October 8, 2015

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Glide Gear Jib Review!

October 8, 2015

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Glide Gear Jib Review!

October 8, 2015

Hello all, and welcome to our first official blog post! This post is going to be a review of a new bit of gear that we just got. A mini camera jib from Glide Gear that’s designed for DSLR cameras! Now even though this is called a mini jib it’s actually pretty big extending at just over 6 feet and when mounted on a tripod you can get some really big shots!

 

 

 

The first thing that can be noticed about this jib is that it is really light in weight and comes in a nifty little bag that makes it easy to transport and easy for storing away. Straight out of the bag you notice an easy to assemble jib that comes in three main pieces, all of which are super easy to put together. The first thing to focus on would be the mid-section, this is what is actually mounted on the tripod. It comes with three different sized screw holes to support different sized tripod screws (it also comes with handy little adapters for the screws in case your tripod’s snatch plate has a different sized screw). After this has been mounted on you can put any one of the other two parts on in any order you want. Once everything is attached you can move the sections back and forth to make them at the length that you want them to be at.

 

 

 

Now that you have it at the ideal length for your shot you can put your camera on it. It’s always important to put your camera and additional gear on first, because if you put the counterweights on first you will be faced with two problems. One, the front of the jib will be stuck high up and you won’t be able to reach it with your camera, which leaves you in an awkward position. Your second problem will be that if you put your counter weights on first and then your camera along with other gear (microphone, additional monitor or light etc) you might have to add more weights to the handle end which means taking them off anyway. So that’s why it is always good to place the camera on first and lock it into position. The jib comes with a little side platform that can be placed either next to the camera at the front or in the middle where your jib is connected to the tripod. You can mount it on the front next to the camera and put a small LED light if you want one or additional microphones. You could also put the platform at the tripod end and attach an external monitor for the camera there so you can see what you’re recording. Ideally it would be best if you had to platforms so you could do both, and additional platforms can be found online for a good price!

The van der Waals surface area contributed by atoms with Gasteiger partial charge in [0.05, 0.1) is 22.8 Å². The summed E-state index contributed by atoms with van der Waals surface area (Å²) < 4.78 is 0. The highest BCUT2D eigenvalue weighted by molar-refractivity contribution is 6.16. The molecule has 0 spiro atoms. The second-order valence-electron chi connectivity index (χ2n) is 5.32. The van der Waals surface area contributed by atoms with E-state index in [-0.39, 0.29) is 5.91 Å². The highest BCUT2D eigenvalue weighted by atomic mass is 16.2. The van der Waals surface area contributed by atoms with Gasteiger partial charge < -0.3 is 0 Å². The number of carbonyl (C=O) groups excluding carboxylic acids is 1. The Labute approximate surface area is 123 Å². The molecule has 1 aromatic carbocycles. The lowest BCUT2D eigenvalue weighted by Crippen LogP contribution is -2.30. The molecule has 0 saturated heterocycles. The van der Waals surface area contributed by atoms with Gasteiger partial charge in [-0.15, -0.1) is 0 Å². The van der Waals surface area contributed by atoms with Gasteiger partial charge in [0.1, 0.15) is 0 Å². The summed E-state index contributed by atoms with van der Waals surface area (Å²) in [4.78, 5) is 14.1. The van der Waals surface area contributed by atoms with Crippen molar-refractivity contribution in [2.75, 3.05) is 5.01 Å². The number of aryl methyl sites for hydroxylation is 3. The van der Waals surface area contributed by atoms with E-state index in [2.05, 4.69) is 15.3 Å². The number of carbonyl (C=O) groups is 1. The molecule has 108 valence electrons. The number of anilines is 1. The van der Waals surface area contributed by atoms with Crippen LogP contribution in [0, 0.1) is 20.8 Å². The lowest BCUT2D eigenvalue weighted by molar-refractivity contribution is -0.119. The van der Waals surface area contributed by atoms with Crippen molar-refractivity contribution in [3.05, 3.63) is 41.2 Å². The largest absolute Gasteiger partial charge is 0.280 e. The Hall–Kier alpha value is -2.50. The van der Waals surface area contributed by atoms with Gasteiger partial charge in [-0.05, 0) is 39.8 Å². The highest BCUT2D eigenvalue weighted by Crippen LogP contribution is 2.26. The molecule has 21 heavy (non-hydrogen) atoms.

The one problem that I had when I first started setting it up was that it doesn’t come with any counter weights. It comes with two small weight disks that are mainly there to help hold any larger weight disks in place when putting the handle on. Luckily I had some spare weights lying around from some dumbbells and was able to use them to help balance it out. Balancing it out doesn’t take much time and once it’s all balanced out, using it is even easier. With a perfectly balanced out jib it takes very little effort from you to control it. You can easily move it up and down without having to put too much force into it.

 

 

 

When attached to a tall tripod this jib really offers an opportunity for many great shots. Jib shots can be used to emphasize just how big something is. Many documentary films use jib shots to reveal their subjects or to show the scale of an object at a closer perspective. Feature or short films employ jib shots in the same way, either to reveal a character or a location, as well as to send a character off. You know that scene in almost every movie where a character slowly walks away into the distance while the camera gets really high up? Well that’s a jib, or a crane, or in most recent cases a helicopter drone. But that’s a topic for a future blog post.  

 

 

 

Either way this jib really is a perfect bit of equipment for any low budget or indie filmmaker. It works great for DSLR cameras and any small camera with an additional microphone attached to it. I highly recommend this jib to anyone who is just starting out and anyone who wants to have high production shots at a low price.

 

The video below is a review of the jib and it also includes some test shots from the jib along with the links to where you can buy the equipment that can be seen in the video.

 

 

 

I hope you enjoyed this little read, and as always stay tuned for more!

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Photos by: Antonio Pavlov